By Tom Shales
Washington Post Staff Writer
Monday, April 6, 2009
Surviving "Surviving Suburbia" would be a simpler matter if that didn't require tolerating Bob Saget. That complicates things.
Saget makes his return to prime-time sitcomedy in this series -- premiering tonight on ABC -- after an impressive eight seasons on "Full House," a solid hit for the same network until its timely demise in 1995. Saget starred, but it couldn't have justifiably been called "The Bob Saget Show" because the real attractions for its youngish audience were the Olsen twins and actor-singer John Stamos. Still, Saget certainly deserves to put it on his list of credits.
The show was central to a two-hour Friday night comedy block that was never lip-deep in critical bouquets but innocuously and efficiently entertained the family audience for which it was designed (it was so good-natured and sweet that it seems almost rude to speak in terms of demographics). Once it ended, however, and Saget returned to a career in stand-up comedy, he declared himself liberated from a kind of prison, displaying one of the pottiest mouths in the business and even trying to wring laughs by trashing the series that had made him famous.
His material, showcased in a comedy concert taped by HBO, wasn't brilliantly raw like that of such comedy giants as Eddie Murphy or Sam Kinison; it was just a lot of self-serving smut. For Saget to have tiptoed off the stage and into retirement would have seemed like humane philanthropy by comparison.
What performers do in their private lives, or in other venues, theoretically shouldn't come into consideration when evaluating their TV work, but Saget behaved so badly that it was hard to ignore or forgive. Until, that is, an appearance on the HBO comedy "Entourage," with Saget playing a sort of parody of his new, dyspeptic, sleazy little self. This was, admittedly, funny -- even his hunched-over, shambling posture suggested he had become a character worth playing.
What you get in "Surviving Suburbia" is a moderated Saget somewhere between the chipper chirpiness of "Full House" and the nasty snideness of his stand-up. But the show itself is not so much fashionably retro as bumblingly old hat -- no jokes about crabgrass and burnt pot roast maybe, but cute kids, a perky wife (easy-to-take Cynthia Stevenson) and a buddy (Jere Burns as "Dr. Jim") who is not just a wacky oddball but also a malicious imbecile.
In the premiere, Dr. Jim tags along when Saget, as "Steve Patterson," enters the home of a vacationing neighbor (Dan Cortese, onetime MTV pretty boy) to feed the fish, as he grudgingly promised he'd do. Dr. Jim first invades the neighbor's privacy, snooping through an address book in search of strippers, then clumsily manages to set the curtains, and potentially the whole house, on fire.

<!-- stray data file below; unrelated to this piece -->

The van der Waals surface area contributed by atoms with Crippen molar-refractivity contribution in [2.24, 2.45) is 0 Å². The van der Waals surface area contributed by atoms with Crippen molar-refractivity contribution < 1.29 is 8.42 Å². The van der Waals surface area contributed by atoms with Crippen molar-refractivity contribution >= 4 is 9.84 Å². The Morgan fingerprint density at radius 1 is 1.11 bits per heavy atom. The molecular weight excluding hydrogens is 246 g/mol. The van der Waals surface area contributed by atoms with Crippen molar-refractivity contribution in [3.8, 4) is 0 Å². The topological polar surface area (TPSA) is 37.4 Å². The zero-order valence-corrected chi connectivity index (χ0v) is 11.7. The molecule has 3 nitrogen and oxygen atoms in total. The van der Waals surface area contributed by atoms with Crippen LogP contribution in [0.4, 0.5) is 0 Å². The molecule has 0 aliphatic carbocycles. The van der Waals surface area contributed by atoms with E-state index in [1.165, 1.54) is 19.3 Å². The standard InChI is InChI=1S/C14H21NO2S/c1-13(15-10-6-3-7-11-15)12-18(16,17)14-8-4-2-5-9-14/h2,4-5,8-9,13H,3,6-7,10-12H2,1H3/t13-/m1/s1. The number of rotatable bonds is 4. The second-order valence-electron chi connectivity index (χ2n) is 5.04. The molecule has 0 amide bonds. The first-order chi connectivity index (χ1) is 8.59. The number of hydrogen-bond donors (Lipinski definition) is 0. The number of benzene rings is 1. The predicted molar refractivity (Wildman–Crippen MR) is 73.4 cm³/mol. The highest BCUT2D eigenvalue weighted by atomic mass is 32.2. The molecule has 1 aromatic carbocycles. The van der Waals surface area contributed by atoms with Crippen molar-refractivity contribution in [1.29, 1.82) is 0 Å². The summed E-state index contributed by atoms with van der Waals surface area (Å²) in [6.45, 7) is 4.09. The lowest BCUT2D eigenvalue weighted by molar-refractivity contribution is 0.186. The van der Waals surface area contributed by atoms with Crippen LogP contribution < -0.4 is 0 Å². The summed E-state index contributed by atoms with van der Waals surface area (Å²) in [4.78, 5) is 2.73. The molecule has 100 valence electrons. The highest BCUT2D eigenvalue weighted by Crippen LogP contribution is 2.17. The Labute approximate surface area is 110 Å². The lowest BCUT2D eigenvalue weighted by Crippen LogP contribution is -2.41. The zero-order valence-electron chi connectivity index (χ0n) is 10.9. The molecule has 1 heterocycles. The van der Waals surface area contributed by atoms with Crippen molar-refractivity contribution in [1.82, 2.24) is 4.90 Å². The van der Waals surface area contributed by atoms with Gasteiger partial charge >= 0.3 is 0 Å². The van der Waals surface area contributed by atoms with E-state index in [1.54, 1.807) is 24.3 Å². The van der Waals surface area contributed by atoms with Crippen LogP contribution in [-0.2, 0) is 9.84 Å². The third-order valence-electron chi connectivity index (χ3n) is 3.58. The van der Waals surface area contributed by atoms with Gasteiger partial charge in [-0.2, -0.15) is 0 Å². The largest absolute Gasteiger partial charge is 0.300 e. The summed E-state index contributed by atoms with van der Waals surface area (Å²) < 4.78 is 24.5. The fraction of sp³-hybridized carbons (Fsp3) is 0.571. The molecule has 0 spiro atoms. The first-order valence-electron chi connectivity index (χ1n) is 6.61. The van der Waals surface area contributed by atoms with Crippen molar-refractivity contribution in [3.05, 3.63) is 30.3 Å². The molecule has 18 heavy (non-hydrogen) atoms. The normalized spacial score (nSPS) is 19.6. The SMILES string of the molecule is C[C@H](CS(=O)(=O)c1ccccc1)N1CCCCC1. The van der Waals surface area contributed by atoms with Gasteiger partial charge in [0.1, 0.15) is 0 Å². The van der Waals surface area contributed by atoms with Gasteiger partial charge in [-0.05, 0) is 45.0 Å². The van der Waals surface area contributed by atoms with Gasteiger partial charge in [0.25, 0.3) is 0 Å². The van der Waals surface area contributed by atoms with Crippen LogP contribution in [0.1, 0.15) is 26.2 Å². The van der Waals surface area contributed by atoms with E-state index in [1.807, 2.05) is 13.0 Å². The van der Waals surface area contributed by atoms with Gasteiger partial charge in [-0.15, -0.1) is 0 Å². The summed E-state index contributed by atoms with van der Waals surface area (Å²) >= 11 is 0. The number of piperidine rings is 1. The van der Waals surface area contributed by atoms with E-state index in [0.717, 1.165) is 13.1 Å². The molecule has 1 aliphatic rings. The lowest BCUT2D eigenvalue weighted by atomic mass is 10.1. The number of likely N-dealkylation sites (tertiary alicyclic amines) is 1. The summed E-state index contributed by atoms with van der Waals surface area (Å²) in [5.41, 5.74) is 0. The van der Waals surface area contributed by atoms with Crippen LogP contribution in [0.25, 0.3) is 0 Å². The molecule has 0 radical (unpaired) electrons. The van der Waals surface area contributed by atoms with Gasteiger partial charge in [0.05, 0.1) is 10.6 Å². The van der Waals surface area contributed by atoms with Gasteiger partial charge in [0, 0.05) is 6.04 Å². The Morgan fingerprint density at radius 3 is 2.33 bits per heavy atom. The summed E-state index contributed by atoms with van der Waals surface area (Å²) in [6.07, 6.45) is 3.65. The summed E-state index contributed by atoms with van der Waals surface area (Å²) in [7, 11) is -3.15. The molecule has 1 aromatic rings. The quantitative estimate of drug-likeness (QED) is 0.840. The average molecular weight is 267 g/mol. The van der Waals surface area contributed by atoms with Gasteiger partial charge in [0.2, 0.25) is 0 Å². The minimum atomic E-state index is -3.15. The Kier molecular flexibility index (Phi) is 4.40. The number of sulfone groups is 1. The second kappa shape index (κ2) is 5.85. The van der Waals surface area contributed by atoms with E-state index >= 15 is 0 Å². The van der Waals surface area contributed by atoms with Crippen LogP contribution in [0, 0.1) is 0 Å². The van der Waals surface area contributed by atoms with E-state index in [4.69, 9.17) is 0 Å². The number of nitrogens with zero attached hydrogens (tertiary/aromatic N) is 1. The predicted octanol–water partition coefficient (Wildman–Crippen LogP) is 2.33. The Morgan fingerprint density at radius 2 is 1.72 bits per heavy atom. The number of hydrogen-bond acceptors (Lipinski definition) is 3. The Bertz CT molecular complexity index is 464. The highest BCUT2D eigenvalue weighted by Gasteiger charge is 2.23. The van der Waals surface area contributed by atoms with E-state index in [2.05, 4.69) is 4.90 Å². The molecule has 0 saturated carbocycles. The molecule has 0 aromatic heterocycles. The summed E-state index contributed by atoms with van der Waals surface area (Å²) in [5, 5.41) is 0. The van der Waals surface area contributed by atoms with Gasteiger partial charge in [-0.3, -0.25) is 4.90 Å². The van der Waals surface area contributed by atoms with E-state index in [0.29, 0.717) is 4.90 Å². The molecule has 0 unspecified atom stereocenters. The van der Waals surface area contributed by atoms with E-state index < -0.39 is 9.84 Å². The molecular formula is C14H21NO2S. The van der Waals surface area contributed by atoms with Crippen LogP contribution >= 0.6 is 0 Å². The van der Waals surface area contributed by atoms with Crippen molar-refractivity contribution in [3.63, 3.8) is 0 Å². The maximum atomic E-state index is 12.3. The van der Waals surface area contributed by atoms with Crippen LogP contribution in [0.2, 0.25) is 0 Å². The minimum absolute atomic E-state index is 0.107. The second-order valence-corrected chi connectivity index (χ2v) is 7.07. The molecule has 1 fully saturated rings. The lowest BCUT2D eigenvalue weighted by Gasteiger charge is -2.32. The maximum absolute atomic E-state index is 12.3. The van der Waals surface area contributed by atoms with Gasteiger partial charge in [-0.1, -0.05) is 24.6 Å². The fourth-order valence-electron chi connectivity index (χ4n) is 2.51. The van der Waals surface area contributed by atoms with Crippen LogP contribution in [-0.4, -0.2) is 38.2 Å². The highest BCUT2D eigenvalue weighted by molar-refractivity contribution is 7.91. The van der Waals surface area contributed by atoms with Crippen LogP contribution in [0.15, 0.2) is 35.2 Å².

Instead of confessing what really happened, Patterson claims he's a hero who saw the house burning from outside and fearlessly barged in to save the little fishies from boiling. And so on, with predictable moral messages and sunny denouement -- breaking the "no hugs, no lessons" rule that the creators of "Seinfeld" lived by. That's no crime, but much about the series is so simplistic and sappy, you'd think "Roseanne" had never happened, even though at least one of the show's producers worked on "Roseanne" during its run.
If not for token topical references -- to terrorism, ABC's "Dancing With the Stars" and Zac Efron -- and the requisite sprinkling of sexual innuendos, this could almost be a '50s sitcom, hatched back when suburbia was still a talked-about part of the postwar world. It's hard to imagine what the pitch meeting for this show was like -- were ABC executives promised a series that even founding father Walt Disney might have enjoyed?
He'll enjoy it more now that he's dead, if you'll pardon the expression.
Although Executive Producer Kevin Abbott created the show, the pilot was written by Donald Beck. Five "consulting" producers are listed in the opening credits; an abundance of producers is the norm in prime-time TV, but you have to wonder how such a basic and generic comedy required so much consulting. It has the air of something two teenage pals concocted while goofing around on the Internet, but the result of that would probably be fresher and bolder than "Surviving Suburbia" is.
Maybe there's a deftly hidden subtext somewhere inside. Maybe it's a spoof so subtle that it's hard to delineate the spoofery. Perhaps it's an attempt to make a 21st-century show that could be mistaken for a Nick at Nite rerun. The one thing "Surviving Suburbia" definitely isn't: a show worth tearing 30 minutes out of your life to see, or one worth breaking a vow -- in case you made one -- never to see any other show starring Bob Saget as long as you live.
Surviving Suburbia (30 minutes) debuts tonight at 9:30 on Channel 7.